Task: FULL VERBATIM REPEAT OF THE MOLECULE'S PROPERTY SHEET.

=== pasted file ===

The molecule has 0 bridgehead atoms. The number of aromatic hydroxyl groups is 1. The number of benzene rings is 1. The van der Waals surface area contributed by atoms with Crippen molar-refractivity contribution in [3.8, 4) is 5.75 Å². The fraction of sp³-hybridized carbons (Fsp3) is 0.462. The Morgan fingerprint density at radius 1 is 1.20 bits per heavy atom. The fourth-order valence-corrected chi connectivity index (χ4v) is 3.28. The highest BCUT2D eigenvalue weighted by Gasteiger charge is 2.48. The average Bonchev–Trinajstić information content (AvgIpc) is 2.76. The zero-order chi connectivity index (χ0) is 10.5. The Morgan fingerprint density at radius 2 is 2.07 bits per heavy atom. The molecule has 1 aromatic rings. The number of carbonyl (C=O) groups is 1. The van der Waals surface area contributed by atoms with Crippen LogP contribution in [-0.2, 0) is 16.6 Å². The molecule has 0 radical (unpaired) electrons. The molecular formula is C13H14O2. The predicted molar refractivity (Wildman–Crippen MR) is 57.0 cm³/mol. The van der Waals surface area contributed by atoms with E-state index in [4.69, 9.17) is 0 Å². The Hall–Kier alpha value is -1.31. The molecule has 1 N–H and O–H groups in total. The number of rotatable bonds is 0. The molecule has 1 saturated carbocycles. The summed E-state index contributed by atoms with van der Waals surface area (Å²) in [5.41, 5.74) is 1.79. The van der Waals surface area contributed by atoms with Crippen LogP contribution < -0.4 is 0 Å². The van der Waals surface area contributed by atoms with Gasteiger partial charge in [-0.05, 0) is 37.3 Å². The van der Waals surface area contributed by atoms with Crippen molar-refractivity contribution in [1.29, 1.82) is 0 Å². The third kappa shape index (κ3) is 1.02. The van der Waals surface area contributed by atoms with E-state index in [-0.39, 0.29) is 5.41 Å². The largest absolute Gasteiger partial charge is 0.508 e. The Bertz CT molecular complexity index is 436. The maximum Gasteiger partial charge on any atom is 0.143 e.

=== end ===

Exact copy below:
The molecule has 0 bridgehead atoms. The number of aromatic hydroxyl groups is 1. The number of benzene rings is 1. The van der Waals surface area contributed by atoms with Crippen molar-refractivity contribution in [3.8, 4) is 5.75 Å². The fraction of sp³-hybridized carbons (Fsp3) is 0.462. The Morgan fingerprint density at radius 1 is 1.20 bits per heavy atom. The fourth-order valence-corrected chi connectivity index (χ4v) is 3.28. The highest BCUT2D eigenvalue weighted by Gasteiger charge is 2.48. The average Bonchev–Trinajstić information content (AvgIpc) is 2.76. The zero-order chi connectivity index (χ0) is 10.5. The Morgan fingerprint density at radius 2 is 2.07 bits per heavy atom. The molecule has 1 aromatic rings. The number of carbonyl (C=O) groups is 1. The van der Waals surface area contributed by atoms with Crippen LogP contribution in [-0.2, 0) is 16.6 Å². The molecule has 0 radical (unpaired) electrons. The molecular formula is C13H14O2. The predicted molar refractivity (Wildman–Crippen MR) is 57.0 cm³/mol. The van der Waals surface area contributed by atoms with E-state index in [4.69, 9.17) is 0 Å². The Hall–Kier alpha value is -1.31. The molecule has 1 N–H and O–H groups in total. The number of rotatable bonds is 0. The molecule has 1 saturated carbocycles. The summed E-state index contributed by atoms with van der Waals surface area (Å²) in [5.41, 5.74) is 1.79. The van der Waals surface area contributed by atoms with Crippen LogP contribution < -0.4 is 0 Å². The van der Waals surface area contributed by atoms with Gasteiger partial charge in [-0.05, 0) is 37.3 Å². The van der Waals surface area contributed by atoms with Crippen molar-refractivity contribution in [1.29, 1.82) is 0 Å². The third kappa shape index (κ3) is 1.02. The van der Waals surface area contributed by atoms with E-state index in [-0.39, 0.29) is 5.41 Å². The largest absolute Gasteiger partial charge is 0.508 e. The Bertz CT molecular complexity index is 436. The maximum Gasteiger partial charge on any atom is 0.143 e.